Flashback Friday.

Joan Jacob Brumberg’s fantastic book, Fasting Girls: The History of Anorexia Nervosa, is an excellent example of the benefits of sociologically-inspired history.  Brumberg begins by explaining that girls who starved themselves have been recorded in many historical epochs, but the way in which societies have made sense of that starvation has varied.

Today we medicalize self-starvation; we call it a mental illness and we name it “anorexia nervosa.”

In Medieval Europe, fasting girls were labeled with the term “anorexia mirabilis”; these girls were seen as miracles, able to survive on spiritual devotion alone. During the Victorian Era, people would pilgrimage to these fasting girls and leave offerings.  A famous fasting girl could be a financial boon to a struggling family.

Fasting Girl Mollie Fancher in 1887:


During the nineteenth century, medical doctors and psychiatrists (who generally saw religion as a threat to their nascent authority) argued that the fasting girls were impossibilities, that no one could survive without food. The competition between medicine and religion became so intense that doctors became intent on proving that these fasting girls were not surviving on holiness, but were sneaking food. In several cases, doctors staked out fasting girls, watching her to make sure that she did not eat, and these girls, relentless in the illusion, sometimes died.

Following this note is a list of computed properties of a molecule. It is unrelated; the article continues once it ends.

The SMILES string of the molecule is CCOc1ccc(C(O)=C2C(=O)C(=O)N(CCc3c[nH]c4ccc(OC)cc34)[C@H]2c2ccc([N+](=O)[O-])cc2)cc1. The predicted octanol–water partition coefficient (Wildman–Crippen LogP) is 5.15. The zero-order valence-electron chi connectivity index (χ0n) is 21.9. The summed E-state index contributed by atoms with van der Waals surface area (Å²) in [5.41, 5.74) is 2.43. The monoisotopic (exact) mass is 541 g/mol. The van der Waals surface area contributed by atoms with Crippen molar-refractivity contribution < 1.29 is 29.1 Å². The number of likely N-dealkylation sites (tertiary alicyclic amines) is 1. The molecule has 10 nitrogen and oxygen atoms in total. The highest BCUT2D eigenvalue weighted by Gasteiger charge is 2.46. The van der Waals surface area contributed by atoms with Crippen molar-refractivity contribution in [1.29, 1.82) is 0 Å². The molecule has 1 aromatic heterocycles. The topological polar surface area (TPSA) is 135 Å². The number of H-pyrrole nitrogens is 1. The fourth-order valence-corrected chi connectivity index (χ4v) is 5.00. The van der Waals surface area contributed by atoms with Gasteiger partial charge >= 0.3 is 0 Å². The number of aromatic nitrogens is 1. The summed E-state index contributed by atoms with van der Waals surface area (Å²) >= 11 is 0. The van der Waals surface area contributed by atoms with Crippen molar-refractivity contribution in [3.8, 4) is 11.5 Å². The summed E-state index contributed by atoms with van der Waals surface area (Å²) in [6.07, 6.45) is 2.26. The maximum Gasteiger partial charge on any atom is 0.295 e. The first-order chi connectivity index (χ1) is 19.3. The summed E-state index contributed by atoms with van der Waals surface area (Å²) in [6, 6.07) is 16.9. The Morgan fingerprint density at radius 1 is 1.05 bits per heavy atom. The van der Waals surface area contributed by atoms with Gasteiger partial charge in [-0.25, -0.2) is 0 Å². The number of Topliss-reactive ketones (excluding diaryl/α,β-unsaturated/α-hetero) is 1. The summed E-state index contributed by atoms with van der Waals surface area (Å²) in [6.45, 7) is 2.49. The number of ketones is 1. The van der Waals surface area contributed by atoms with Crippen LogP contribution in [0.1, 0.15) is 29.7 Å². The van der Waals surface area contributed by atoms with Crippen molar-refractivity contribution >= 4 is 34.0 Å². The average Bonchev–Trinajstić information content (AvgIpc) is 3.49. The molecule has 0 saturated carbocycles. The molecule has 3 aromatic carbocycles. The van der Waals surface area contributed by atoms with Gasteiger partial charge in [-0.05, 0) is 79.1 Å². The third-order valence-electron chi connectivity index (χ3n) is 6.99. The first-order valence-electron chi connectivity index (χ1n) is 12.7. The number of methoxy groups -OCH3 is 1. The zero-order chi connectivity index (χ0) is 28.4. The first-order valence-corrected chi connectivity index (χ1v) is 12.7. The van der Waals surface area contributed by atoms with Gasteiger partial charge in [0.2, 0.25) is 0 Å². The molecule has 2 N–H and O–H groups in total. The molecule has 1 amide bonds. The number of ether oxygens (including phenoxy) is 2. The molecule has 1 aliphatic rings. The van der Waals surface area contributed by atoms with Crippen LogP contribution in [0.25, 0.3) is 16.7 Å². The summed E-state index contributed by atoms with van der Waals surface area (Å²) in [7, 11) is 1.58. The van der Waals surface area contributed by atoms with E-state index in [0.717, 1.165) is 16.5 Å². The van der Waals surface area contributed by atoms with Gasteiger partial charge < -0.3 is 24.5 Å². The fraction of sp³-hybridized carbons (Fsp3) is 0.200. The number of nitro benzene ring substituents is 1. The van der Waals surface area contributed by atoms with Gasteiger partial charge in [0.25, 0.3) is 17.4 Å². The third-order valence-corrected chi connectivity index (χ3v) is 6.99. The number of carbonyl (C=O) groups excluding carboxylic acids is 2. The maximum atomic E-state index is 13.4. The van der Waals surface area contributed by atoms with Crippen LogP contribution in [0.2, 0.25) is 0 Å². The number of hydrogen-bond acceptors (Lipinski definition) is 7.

In any case, I thought of Brumberg’s book when I came across a story about Prahlad Jani, an Indian man who claims that he has not had any food or drink for 70 years, surviving on “spiritual life force” instead.

In 2003 and 2010, Jani’s claims were tested by physicians. In the latest round, Indian military scientists held him in a hospital, watching him to ensure he did not eat or drink.  Unlike the doctors in the Victorian era, however, who wanted the girls to fail, these doctors think Jani might hold a secret that will be useful for the military and they’re hoping that, by watching, they will be able to discover it.

They released him after 15 days. As they did in 2003, they said that his tests came back normal despite complete abstinence from food and water.

Originally posted in 2010.

Lisa Wade is a professor at Occidental College and the co-author of Gender: Ideas, Interactions, Institutions. Find her on TwitterFacebook, and Instagram.
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